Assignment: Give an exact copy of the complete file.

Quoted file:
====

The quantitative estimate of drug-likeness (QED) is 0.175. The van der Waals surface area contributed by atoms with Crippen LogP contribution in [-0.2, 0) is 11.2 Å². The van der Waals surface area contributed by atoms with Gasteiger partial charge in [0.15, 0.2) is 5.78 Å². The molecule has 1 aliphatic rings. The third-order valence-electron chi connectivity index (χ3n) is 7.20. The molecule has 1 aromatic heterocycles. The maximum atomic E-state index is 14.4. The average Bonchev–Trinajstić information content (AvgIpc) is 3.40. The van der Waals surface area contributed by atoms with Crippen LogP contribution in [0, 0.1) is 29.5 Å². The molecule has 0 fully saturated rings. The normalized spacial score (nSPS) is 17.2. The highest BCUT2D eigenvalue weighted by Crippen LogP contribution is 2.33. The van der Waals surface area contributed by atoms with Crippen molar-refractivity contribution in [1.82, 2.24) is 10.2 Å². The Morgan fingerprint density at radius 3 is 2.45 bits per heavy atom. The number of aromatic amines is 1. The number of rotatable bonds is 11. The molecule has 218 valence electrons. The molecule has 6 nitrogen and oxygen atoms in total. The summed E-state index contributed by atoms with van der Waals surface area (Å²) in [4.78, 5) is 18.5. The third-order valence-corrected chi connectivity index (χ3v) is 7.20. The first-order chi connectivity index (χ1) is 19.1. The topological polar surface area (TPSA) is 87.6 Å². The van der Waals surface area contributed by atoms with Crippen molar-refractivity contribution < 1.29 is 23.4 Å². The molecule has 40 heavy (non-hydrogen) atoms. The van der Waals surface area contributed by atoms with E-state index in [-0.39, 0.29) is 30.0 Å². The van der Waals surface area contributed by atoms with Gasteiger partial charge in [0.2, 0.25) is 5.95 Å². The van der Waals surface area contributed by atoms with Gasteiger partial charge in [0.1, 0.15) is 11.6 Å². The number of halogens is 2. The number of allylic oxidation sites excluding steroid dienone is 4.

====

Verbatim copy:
The quantitative estimate of drug-likeness (QED) is 0.175. The van der Waals surface area contributed by atoms with Crippen LogP contribution in [-0.2, 0) is 11.2 Å². The van der Waals surface area contributed by atoms with Gasteiger partial charge in [0.15, 0.2) is 5.78 Å². The molecule has 1 aliphatic rings. The third-order valence-electron chi connectivity index (χ3n) is 7.20. The molecule has 1 aromatic heterocycles. The maximum atomic E-state index is 14.4. The average Bonchev–Trinajstić information content (AvgIpc) is 3.40. The van der Waals surface area contributed by atoms with Crippen LogP contribution in [0, 0.1) is 29.5 Å². The molecule has 0 fully saturated rings. The normalized spacial score (nSPS) is 17.2. The highest BCUT2D eigenvalue weighted by Crippen LogP contribution is 2.33. The van der Waals surface area contributed by atoms with Crippen molar-refractivity contribution in [1.82, 2.24) is 10.2 Å². The Morgan fingerprint density at radius 3 is 2.45 bits per heavy atom. The number of aromatic amines is 1. The number of rotatable bonds is 11. The molecule has 218 valence electrons. The molecule has 6 nitrogen and oxygen atoms in total. The summed E-state index contributed by atoms with van der Waals surface area (Å²) in [4.78, 5) is 18.5. The third-order valence-corrected chi connectivity index (χ3v) is 7.20. The first-order chi connectivity index (χ1) is 19.1. The topological polar surface area (TPSA) is 87.6 Å². The van der Waals surface area contributed by atoms with Crippen molar-refractivity contribution < 1.29 is 23.4 Å². The molecule has 40 heavy (non-hydrogen) atoms. The van der Waals surface area contributed by atoms with E-state index in [-0.39, 0.29) is 30.0 Å². The van der Waals surface area contributed by atoms with Gasteiger partial charge in [0.2, 0.25) is 5.95 Å². The van der Waals surface area contributed by atoms with Gasteiger partial charge in [0.1, 0.15) is 11.6 Å². The number of halogens is 2. The number of allylic oxidation sites excluding steroid dienone is 4.